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"Amillennialism 101" -- Audio and On-Line Resources
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"Let the Word of Christ Dwell in You Richly" -- Colossians 3:12-17

The Eighth in a Series of Sermons on Colossians

Nothing feels better after working out or finishing a grimy project than to take a shower and escape out of our sweaty or dirty clothes.  This image is not far from what Paul has in mind in Colossians 3:10, when he speaks of the Christian life as putting off the “old self” (what we were in Adam–enslaved to the flesh) and the putting on of a “new self” (what we are in Christ–dead to sin, but alive to God).  As Paul explains, those who trust in Jesus and are united to him through faith, will die to certain conduct (sexual immorality and covetousness–which Paul calls idolatry), and will “put away” other sinful conduct, such as wrath, anger, slander, and lying.  These behaviors characterize the old self and its practices.  But all those united to Jesus Christ have put on a new self, so their conduct as Christians grows out of the renewal of the divine image within us (which results from regeneration).  It is this new behavior, characteristic of the new self, which Paul continues to describe in Colossians 3:12-17, our text.

We are resuming our series on Paul’s letter to the Colossians, one of Paul’s “prison letters,” identified as such because they were written during that time when Paul was under house arrest in Rome, awaiting his appearance before Caesar Nero.  The Colossian church had been founded several years earlier in the Lycus Valley of Asia Minor.  One of the pastors from the Colossian church (Epaphras) made his way to Rome to seek advice from the apostle about a serious new challenge to the churches in the region–the so-called “Colossian Heresy.”  From what we can glean from Paul’s response, this heresy was a mixture of Judaism and paganism.  Adherents worshiped angels, sought visions, and practiced a rigorous form of asceticism grounded in obedience to the law of Moses.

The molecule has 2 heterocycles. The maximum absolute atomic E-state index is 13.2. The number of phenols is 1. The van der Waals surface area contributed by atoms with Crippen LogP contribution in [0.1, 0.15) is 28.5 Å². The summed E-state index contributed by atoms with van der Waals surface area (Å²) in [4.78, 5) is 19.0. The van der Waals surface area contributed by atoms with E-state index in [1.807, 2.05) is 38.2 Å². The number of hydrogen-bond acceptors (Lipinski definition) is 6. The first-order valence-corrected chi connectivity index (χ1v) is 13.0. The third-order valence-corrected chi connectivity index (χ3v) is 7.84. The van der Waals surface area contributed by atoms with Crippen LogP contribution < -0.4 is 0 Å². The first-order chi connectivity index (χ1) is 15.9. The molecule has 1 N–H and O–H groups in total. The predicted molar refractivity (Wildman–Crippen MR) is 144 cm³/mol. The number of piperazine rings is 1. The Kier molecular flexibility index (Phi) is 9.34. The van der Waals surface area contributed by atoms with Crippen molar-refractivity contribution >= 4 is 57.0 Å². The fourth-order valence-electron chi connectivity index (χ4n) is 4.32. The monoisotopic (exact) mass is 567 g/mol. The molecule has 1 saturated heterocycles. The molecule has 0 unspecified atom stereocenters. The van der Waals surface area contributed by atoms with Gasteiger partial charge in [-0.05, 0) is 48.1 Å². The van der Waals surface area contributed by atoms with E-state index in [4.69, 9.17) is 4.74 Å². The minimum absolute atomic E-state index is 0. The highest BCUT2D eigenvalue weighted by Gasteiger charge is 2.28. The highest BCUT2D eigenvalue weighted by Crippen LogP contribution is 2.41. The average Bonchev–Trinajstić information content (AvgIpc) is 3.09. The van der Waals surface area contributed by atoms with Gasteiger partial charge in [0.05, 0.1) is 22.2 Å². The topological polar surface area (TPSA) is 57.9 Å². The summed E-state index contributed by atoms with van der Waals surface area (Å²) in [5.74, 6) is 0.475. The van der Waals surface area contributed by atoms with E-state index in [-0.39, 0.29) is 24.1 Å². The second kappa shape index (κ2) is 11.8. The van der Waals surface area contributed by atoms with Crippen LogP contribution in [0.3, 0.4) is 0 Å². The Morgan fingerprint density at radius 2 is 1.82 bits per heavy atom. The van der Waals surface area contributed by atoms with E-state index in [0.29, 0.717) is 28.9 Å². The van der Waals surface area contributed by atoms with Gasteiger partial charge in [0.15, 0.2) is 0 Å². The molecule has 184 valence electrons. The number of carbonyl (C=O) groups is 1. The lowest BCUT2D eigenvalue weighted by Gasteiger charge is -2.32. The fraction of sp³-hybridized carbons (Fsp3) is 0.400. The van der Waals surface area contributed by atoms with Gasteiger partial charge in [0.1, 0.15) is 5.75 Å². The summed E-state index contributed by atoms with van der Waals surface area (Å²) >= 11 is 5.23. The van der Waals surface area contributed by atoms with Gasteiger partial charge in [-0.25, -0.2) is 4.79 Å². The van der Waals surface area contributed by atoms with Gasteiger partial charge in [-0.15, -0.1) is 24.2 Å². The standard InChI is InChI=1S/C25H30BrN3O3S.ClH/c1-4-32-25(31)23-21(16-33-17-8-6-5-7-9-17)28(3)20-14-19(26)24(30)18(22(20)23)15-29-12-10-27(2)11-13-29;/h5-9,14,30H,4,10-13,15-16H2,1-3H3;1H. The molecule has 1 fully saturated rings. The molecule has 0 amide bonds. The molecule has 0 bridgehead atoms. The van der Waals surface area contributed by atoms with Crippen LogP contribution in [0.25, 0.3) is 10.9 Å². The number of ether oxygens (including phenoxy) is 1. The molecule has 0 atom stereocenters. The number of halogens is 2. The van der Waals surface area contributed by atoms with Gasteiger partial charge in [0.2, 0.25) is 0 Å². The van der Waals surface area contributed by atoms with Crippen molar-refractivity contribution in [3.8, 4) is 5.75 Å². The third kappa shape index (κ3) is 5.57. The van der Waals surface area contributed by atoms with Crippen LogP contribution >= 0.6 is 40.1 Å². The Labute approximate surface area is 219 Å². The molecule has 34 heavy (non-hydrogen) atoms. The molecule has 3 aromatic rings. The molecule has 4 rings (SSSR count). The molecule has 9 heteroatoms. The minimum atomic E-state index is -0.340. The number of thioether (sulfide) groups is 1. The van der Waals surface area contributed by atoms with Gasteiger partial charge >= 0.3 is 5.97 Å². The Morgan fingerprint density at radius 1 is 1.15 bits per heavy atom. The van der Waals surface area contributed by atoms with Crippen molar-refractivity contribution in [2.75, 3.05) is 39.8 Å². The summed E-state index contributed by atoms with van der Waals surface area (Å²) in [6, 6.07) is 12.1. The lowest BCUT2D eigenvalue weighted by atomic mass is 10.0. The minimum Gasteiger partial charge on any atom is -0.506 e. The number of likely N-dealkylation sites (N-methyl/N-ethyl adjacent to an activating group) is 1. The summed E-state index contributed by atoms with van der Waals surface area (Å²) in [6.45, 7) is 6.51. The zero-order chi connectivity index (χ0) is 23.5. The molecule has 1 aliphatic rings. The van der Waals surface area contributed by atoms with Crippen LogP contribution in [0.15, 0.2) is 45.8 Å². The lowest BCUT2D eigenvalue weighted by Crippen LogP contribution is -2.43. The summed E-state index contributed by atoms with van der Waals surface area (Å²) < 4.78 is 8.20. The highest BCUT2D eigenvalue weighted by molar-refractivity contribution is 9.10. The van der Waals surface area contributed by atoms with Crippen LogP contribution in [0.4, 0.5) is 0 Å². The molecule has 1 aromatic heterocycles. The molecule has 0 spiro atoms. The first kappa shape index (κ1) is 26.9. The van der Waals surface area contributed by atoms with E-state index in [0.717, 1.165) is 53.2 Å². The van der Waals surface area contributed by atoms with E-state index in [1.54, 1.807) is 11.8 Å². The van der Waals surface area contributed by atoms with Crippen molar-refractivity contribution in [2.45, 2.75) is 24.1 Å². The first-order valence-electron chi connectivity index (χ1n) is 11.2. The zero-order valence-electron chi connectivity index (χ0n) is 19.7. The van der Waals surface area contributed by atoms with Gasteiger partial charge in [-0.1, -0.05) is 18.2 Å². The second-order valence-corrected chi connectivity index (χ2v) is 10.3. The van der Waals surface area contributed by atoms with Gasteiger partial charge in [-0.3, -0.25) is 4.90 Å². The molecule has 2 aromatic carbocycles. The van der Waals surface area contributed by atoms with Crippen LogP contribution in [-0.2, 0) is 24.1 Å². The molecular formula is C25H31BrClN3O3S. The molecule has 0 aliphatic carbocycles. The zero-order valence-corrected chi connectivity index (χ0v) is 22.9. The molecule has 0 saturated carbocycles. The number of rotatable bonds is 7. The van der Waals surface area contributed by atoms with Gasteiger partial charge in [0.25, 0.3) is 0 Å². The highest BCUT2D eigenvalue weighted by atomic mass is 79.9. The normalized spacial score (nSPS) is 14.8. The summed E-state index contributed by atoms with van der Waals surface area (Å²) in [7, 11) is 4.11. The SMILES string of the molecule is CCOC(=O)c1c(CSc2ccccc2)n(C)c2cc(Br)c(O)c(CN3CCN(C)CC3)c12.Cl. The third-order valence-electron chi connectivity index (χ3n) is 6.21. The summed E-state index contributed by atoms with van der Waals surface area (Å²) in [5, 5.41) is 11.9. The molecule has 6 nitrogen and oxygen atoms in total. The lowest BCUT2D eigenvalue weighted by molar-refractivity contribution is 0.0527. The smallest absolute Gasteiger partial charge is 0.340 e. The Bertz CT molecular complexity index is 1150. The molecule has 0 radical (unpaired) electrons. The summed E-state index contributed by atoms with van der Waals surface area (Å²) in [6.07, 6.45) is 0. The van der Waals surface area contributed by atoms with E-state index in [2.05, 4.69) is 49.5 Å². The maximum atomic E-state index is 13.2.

The letter to the Colossians is Paul’s response.  The apostle reminds the Colossians of the supremacy of Jesus (chapters 1 and 2)–who is the creator, sustainer, and ruler of all things.  It is Jesus who has reconciled sinners with God.  And it is Jesus whose death frees us from the guilt and power of sin.  All believers are united to Jesus who rules and reigns over all things from the right hand of God–symbolic of Jesus’ authority and power.  Furthermore, believers have been buried with Jesus and then raised with him in newness of life in their baptism (Colossians 2:11-12).  Because of this union with Christ, Paul exhorts the Colossians in 3:1, “If then you have been raised with Christ, seek the things that are above, where Christ is, seated at the right hand of God.”  

The best way to defeat the challenge of those who seek to disqualify them from the prize earned for them by Jesus, Paul tells the Colossians, is to focus upon their union with Christ so as to gain a heavenly perspective on earthly things.  In doing so, we will indeed begin to do the things Paul exhorts to the Colossians to do–we will strive to put to death sexual sin and idolatry, and we will strive to put off the sinful conduct mentioned in the previous verses.  Why?  Because we are united to Jesus Christ by faith and indwelt by his Holy Spirit.  This is what those in union with Jesus do–fight against sin.

The doctrinal error spreading throughout the Lycus Valley was typical of Greco-Roman religion of the first century.  This pagan impulse can be seen in the stress upon learning secret religious techniques and rules (the latter taken from Judaism and the commandments of God), so as to gain authority over the invisible forces of the world (spirits).  Apparently, those teaching the Colossian heresy taught that the worship of angels (mere creatures–not the creator) and the quest for visions (in an effort to gain knowledge of secret things) would give the followers of this heresy the spiritual energy needed to live a life of rigorous self-denial–avoiding certain foods, keeping Jewish feasts and holidays.  All of this was done in an effort to master the sinful flesh–human lust and desire.

To read the rest of this sermon:  Click Here

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